RSVP- Retired Senior Volunteer Program
(Through the Jewish Community Center)
5601 S. Braeswood
Houston, TX 77096-3907
(713) 729-3200

Houston Elderly Care Housing

Finally, the last and most instantly recognized definition of elderly care is that of senior housing. And Houston, with its high population of retirees seeking the warm weather and culture of Texas, have already discovered the treasures that exist within the cities. There are a host of nursing homes, assisted living communities, and retirement centers. And for the long planners, there are continuing care communities that allow seniors to move from one level of care to another as the situation calls for it.

Are you looking for Houston TX assisted living housing? Use the box above this article to find housing that suits your needs, and feel free to request more information from any and all of the communities that interest you.

11.26.10

Elderly Care in Texas

Posted in Assisted Living, Caregiver, Elder Care, elderly and education, Elderly Care, Nursing home, Senior Citizen at 8:33 pm by admin

Texas is increasingly becoming a popular retirement destination. Elderly care services in Texas are meeting the demand. People of all ages like to live in Texas, and the reasons are fairly obvious. First, Texas is a warm place. Even in the winter time, temperatures are comfortable, and ice and snow–both of which most seniors do not care for–are rare occurrences. In addition, many move to the state because it has one of the lowest living costs in the nation. There is also no state income tax. But mostly, people like to live in Texas because of the culture. The pace of life is relaxed already, and southern manners and hospitality make the state a treasured throwback to simpler times.

With a population of around twenty-five million, Texas is the second largest state in the country. The elderly care business is expansive, including senior housing and senior services that are as broad as Texas itself. Here are a few examples of what you might see with Texas Elderly Care, and a few ways to find a particular service you might be looking for.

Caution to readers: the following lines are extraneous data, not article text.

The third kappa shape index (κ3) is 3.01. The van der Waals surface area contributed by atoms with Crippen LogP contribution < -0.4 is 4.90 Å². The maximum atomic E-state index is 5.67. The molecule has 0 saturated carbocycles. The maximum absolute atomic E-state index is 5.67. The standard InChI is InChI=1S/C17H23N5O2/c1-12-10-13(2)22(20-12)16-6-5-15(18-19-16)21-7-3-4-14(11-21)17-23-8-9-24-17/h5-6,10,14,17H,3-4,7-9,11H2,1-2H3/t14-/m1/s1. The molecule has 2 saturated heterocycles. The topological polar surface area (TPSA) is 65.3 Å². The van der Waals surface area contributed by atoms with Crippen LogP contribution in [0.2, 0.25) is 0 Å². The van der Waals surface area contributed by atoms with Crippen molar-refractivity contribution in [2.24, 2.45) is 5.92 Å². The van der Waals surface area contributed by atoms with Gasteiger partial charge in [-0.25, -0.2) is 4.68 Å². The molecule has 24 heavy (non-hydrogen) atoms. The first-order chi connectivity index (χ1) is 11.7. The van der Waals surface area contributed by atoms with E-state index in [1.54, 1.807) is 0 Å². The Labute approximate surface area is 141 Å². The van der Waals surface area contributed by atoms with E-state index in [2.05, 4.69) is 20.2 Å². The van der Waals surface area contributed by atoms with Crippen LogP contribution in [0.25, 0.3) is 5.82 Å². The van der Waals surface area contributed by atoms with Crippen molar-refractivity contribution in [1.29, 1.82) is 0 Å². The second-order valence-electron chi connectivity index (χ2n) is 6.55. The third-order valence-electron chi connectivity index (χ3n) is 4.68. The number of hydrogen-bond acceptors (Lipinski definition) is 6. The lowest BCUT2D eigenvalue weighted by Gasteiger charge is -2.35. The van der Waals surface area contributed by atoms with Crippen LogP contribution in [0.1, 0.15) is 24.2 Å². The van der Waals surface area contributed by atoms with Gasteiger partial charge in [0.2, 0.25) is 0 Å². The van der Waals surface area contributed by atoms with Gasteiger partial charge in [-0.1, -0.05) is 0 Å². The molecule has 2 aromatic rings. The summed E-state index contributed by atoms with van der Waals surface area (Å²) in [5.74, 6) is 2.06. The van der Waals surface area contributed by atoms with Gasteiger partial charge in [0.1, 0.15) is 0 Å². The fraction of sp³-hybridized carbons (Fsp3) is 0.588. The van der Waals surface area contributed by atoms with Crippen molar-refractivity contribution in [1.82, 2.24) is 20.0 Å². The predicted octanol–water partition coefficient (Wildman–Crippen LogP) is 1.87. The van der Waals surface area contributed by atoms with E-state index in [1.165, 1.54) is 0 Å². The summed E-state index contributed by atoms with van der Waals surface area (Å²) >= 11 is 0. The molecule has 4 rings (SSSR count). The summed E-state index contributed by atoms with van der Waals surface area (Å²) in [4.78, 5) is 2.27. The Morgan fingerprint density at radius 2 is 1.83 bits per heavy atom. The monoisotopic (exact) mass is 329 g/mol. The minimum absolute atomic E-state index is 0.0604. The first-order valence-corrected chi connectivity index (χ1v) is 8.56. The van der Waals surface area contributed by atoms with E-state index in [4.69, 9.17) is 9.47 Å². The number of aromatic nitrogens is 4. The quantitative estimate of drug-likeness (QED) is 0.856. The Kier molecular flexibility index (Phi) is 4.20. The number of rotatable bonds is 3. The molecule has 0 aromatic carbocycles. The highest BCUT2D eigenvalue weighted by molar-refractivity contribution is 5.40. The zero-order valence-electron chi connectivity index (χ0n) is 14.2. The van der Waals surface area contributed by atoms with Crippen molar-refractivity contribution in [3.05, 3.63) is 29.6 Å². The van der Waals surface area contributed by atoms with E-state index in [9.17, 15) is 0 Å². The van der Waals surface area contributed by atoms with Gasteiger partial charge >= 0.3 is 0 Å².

Texas Senior Centers

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Senior Centers are an important aspect of elder care for millions of retirees. They are places where elderly people can connect in a variety of ways, where new friendships are formed, and where seniors can find out how to take advantage of a whole host of elderly care services. In Texas, there are senior centers available in virtually every significant metropolitan area. Here is how you can find some of these in the Texas’ biggest cities:

Dallas
Senior Citizens of Greater Dallas-the Senior Source
3910 Harry Hines Boulevard, Dallas
(214) 823-570

Houston
Senior Citizens Center
2500 Campbell St, Houston, TX 77026
(713) 228-7543

San Antonio
Senior Citizens Ctr Social Service & Welfare Organizations
Address: 6th St & Ave E
(830) 742-8711

Austin
Lamar Senior Ctr Senior Citizens Service
Address: 2874 Shoal Crest Ave
(512) 474-5921

Places for Texas Seniors to be Involved

Many retired seniors find adjusting to life a difficult task because they cannot be idle. They have worked hard their whole life, and when they quite their career, they feel a sense of loss. They miss the feeling of being productive, and they miss being with people. For them, volunteer opportunities are a central part of Texas elder care services. Here are some networks for senior volunteer opportunities in Texas’ largest cities:

Dallas
Retired Senior Volunteer Program (RSVP)
3910 Harry Hines Boulevard
(214) 823-5700

Austin
100 N I H 35
County of Travis: Retired Senior Volunteer Program
(512) 854-7787

San Antonio
Retired Senior Volunteer Program
202 West French Place
(210) 222-0301

Elderly Care Housing in Texas

The most notable type of elderly are is, of course, senior housing. And Texas is full of all types of senior housing.

Texas Elderly Care Housing can be divided up into three primary divisions: Skilled nursing, Assisted Living, and independent living. Patients and residents have very different needs when they choose one of these, and there are many shades of care in each category. Texas skilled nursing homes, for example, are for ill seniors who need around the clock care, or full time rehabilitation. This can include hospital care for seniors as well.